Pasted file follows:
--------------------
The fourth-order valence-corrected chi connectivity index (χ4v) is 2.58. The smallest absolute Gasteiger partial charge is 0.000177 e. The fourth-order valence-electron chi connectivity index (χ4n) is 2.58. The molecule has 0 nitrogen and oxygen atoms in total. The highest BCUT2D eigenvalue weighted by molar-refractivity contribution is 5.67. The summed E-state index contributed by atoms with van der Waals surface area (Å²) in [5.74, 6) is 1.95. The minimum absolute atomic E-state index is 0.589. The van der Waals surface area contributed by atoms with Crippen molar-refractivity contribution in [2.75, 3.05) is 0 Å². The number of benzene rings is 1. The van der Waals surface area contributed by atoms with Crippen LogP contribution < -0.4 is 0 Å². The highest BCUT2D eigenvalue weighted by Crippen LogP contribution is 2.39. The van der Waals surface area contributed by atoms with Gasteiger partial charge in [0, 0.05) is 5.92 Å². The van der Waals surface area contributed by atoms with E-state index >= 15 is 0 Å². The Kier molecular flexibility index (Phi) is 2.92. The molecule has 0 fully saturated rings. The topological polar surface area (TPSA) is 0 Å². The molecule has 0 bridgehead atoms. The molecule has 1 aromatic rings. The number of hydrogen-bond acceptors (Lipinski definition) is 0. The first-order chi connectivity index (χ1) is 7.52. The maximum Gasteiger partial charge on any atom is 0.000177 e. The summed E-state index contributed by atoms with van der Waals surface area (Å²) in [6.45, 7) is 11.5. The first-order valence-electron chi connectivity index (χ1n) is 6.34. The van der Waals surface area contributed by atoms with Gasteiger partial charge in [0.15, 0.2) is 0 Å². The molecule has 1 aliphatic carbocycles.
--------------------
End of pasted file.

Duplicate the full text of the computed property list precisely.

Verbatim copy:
The fourth-order valence-corrected chi connectivity index (χ4v) is 2.58. The smallest absolute Gasteiger partial charge is 0.000177 e. The fourth-order valence-electron chi connectivity index (χ4n) is 2.58. The molecule has 0 nitrogen and oxygen atoms in total. The highest BCUT2D eigenvalue weighted by molar-refractivity contribution is 5.67. The summed E-state index contributed by atoms with van der Waals surface area (Å²) in [5.74, 6) is 1.95. The minimum absolute atomic E-state index is 0.589. The van der Waals surface area contributed by atoms with Crippen molar-refractivity contribution in [2.75, 3.05) is 0 Å². The number of benzene rings is 1. The van der Waals surface area contributed by atoms with Crippen LogP contribution < -0.4 is 0 Å². The highest BCUT2D eigenvalue weighted by Crippen LogP contribution is 2.39. The van der Waals surface area contributed by atoms with Gasteiger partial charge in [0, 0.05) is 5.92 Å². The van der Waals surface area contributed by atoms with E-state index >= 15 is 0 Å². The Kier molecular flexibility index (Phi) is 2.92. The molecule has 0 fully saturated rings. The topological polar surface area (TPSA) is 0 Å². The molecule has 0 bridgehead atoms. The molecule has 1 aromatic rings. The number of hydrogen-bond acceptors (Lipinski definition) is 0. The first-order chi connectivity index (χ1) is 7.52. The maximum Gasteiger partial charge on any atom is 0.000177 e. The summed E-state index contributed by atoms with van der Waals surface area (Å²) in [6.45, 7) is 11.5. The first-order valence-electron chi connectivity index (χ1n) is 6.34. The van der Waals surface area contributed by atoms with Gasteiger partial charge in [0.15, 0.2) is 0 Å². The molecule has 1 aliphatic carbocycles.